Our Students


White Mountain Apache
United Tribes Technical University


United Tribes Technical College Spring Graduation on May 8, 2015

Marian grew up on the Fort Apache reservation in Arizona, where she was adopted by her aunt when I was about two years old. She says she spent her younger years wondering why she was adopted and why her biological mother didn’t try to get her back. She decided to put all of her energy into school and excelled.

In high school she was a member of the gifted and talented program. She took some college courses while still in high school, excelling at them while also immersing herself in her tribal culture, language, and ceremonies.

She attended college at the University of Arizona a few years after high school, but says she experienced culture shock and decided to return to the reservation. She took a job with her tribe, where she met her husband. After starting a family and struggling to make ends meet during the recession, the family traveled, selling goods in a family business to make ends meet. They traveled to the United Tribes Technical College International Powwow, and while there, she decided to apply to go to college. That turn of events has found Marian as an honors student today, working towards earning a bachelor’s degree in small business and business administration. Today Marian marvels at her good fortune to be where she has always dreamed of being—in college.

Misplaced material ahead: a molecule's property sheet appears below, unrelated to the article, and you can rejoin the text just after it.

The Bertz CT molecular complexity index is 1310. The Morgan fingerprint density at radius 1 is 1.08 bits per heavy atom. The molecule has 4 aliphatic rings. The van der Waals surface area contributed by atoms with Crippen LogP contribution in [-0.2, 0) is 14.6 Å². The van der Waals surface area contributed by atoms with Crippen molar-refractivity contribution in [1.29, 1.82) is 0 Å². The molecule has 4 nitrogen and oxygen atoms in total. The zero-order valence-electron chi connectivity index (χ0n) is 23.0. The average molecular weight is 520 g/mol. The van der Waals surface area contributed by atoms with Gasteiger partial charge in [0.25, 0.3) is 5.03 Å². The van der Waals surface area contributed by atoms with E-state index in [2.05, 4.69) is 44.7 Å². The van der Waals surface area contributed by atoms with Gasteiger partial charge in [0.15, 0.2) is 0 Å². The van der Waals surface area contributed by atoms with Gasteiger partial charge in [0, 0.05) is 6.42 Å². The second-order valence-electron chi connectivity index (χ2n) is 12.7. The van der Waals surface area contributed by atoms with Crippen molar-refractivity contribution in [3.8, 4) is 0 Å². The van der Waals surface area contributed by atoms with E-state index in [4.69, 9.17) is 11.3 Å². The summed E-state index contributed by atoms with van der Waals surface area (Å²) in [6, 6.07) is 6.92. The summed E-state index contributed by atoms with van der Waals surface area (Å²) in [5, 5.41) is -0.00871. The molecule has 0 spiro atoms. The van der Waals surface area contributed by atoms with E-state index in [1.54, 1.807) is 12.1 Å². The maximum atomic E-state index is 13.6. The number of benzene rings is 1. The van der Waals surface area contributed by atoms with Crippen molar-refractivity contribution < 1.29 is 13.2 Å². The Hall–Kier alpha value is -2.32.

“We took a huge risk and we are far from home, but this is for our business so we will make it more profitable! This is also for my two babies; my son who is now five and my daughter who is now one. I cannot let them down. This is for them as well as for me, and for all of my family who is behind me to get that degree!” Marian says.

Marian’s Ford Blue Oval scholarship helps pay for her rent, cost of food, books, and other fees at school so she can focus on earning a degree, a dream that she thought “would never become a reality.”

Marian says earning her degree will help her to be “a positive statistic, a guide, a counselor, a leader, a light, a motivator, someone who can relate to what it feels like to not have anything and yet education became the key to the future. I can help Native students to find their inner strength and always be encouraging to finish, because it is never too late to start a college education, and finish with a degree in hand. If I can do it, so can anyone else out there.”